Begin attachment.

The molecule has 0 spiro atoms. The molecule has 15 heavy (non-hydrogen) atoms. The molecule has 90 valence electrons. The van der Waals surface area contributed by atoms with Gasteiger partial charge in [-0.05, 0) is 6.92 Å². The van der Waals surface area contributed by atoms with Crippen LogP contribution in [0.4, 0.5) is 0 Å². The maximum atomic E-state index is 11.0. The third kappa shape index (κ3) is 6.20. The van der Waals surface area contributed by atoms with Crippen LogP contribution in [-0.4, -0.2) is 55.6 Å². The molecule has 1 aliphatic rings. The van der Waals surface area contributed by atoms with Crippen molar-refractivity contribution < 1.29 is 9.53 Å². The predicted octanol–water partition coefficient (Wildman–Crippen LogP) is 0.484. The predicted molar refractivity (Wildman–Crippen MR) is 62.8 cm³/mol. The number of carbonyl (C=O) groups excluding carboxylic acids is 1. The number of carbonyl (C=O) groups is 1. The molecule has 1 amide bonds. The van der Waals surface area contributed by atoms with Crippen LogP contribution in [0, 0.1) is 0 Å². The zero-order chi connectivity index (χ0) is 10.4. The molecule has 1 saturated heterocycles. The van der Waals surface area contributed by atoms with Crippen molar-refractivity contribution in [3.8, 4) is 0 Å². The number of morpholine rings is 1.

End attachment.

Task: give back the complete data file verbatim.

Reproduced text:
The molecule has 0 spiro atoms. The molecule has 15 heavy (non-hydrogen) atoms. The molecule has 90 valence electrons. The van der Waals surface area contributed by atoms with Gasteiger partial charge in [-0.05, 0) is 6.92 Å². The van der Waals surface area contributed by atoms with Crippen LogP contribution in [0.4, 0.5) is 0 Å². The maximum atomic E-state index is 11.0. The third kappa shape index (κ3) is 6.20. The van der Waals surface area contributed by atoms with Crippen LogP contribution in [-0.4, -0.2) is 55.6 Å². The molecule has 1 aliphatic rings. The van der Waals surface area contributed by atoms with Crippen molar-refractivity contribution < 1.29 is 9.53 Å². The predicted octanol–water partition coefficient (Wildman–Crippen LogP) is 0.484. The predicted molar refractivity (Wildman–Crippen MR) is 62.8 cm³/mol. The number of carbonyl (C=O) groups excluding carboxylic acids is 1. The number of carbonyl (C=O) groups is 1. The molecule has 1 amide bonds. The van der Waals surface area contributed by atoms with Crippen LogP contribution in [0, 0.1) is 0 Å². The zero-order chi connectivity index (χ0) is 10.4. The molecule has 1 saturated heterocycles. The van der Waals surface area contributed by atoms with Crippen molar-refractivity contribution in [3.8, 4) is 0 Å². The number of morpholine rings is 1.